The second part of the monograph explores the new materialism as an opportunity for Jewish theologians to liberate themselves from medieval ontologies and Newtonian physics in favour of the foundation of a more sophisticated and dynamic view of material life. The increasing understanding that matter and force are more intimately related than mandated by Newtonian physics is suggestive of a new materialist theology where order is implicit within subtle matter and where the deity does not merely act on a separate creation but is integral to it. Re-reading Jewish sources about God in this light offers new understandings of God in relation to creation and humanity. This complex materialism resonates with a God unable to be pinned down to either substance or relational force. This view also provides a lens to re-view the Jewish traditions of ritual and reflective practice. This radical way of re-thinking is read alongside modern theologies of Halakhah in developing a new materialist theology of Jewish religious practice that locates us more evidently within nature.
The third part of the book links revelation to community and develops a radical Jewish political theology. The democracy of modern Jewish learning reflecting a wider democratization of the acquisition and use of knowledge challenges traditional rabbinic elitism. The ethical challenges of feminist thinking too require a new knowledge equity within communities. The new materialism fosters a new view of Jewish community, more inclusive, based on a material field rather than on more constructivist accounts. The final section promotes a radical new materialist view of Jewish sovereignty in Israel and beyond.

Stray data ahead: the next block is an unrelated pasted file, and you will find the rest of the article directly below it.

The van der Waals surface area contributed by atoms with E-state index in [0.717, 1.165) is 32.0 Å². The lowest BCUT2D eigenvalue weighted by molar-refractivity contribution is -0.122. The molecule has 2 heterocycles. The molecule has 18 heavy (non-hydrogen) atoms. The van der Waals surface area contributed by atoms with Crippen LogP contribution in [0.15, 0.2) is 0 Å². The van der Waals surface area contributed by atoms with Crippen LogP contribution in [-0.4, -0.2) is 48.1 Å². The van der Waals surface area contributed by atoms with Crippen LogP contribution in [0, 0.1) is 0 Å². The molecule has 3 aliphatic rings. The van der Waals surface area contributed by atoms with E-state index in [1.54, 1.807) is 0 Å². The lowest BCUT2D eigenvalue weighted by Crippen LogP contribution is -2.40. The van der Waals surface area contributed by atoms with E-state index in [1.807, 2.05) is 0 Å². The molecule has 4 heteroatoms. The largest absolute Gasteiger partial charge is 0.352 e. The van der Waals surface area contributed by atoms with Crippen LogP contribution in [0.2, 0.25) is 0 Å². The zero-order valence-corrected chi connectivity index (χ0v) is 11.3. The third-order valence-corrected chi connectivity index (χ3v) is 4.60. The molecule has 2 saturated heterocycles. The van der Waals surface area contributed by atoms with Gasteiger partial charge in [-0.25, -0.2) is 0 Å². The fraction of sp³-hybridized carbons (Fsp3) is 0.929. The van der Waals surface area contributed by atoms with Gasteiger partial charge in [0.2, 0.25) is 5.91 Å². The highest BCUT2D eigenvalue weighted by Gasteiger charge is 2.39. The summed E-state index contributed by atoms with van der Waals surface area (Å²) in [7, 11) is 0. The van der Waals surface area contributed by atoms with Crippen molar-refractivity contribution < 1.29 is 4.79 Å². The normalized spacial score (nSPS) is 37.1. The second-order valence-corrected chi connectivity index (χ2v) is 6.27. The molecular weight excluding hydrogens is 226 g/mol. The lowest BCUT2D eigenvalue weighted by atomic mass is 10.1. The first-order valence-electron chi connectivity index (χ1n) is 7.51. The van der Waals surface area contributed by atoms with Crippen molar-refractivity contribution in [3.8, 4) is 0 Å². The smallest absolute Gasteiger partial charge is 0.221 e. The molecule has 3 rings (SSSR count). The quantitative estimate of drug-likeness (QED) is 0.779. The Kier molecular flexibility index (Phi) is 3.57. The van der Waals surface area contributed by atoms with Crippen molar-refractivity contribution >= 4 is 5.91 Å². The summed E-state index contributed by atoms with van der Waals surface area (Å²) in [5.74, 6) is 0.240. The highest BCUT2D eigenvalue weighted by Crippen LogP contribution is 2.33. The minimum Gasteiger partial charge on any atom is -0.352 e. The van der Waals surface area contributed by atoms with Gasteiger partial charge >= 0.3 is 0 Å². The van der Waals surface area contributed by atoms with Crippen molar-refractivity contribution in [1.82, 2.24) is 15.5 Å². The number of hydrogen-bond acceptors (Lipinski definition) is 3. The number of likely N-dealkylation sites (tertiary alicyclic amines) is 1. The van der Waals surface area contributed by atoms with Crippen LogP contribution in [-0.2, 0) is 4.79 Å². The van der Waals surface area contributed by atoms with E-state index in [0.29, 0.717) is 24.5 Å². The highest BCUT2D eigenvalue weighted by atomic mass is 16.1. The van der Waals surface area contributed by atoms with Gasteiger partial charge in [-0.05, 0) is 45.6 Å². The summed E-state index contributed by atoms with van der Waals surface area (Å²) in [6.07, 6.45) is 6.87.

Professor Morris also gave a lecture entitled ‘Is Revelation a Problem in Modern Jewish Theology?’ at King’s College London; a David Patterson Seminar at Yarnton on ‘Jews and Human Rights: The Individual Right to Belong’, looking at circumcision and the human rights of religious communities and their children; and a public lecture in the context of the Seminar about ‘Louis Jacobs’s “Heretical Sermon” on the Theology of Revelation”, Arguments For Heaven’s Sake!’ in conjunction with Friends of Louis Jacobs in London.
Professor Jacob Joshua Ross
Professor Jacob Ross of the University of Tel-Aviv stayed at the Centre from 23 April to 14 June and participated in the ‘Oxford Seminar in Advanced Jewish Studies – Orthodoxy, Theological Debate and Contemporary Judaism: A Critical Exploration of Questions Raised in the Thought of Louis Jacobs’. The focus of his project was the claim that God speaks, and the philosophical problems that this involves.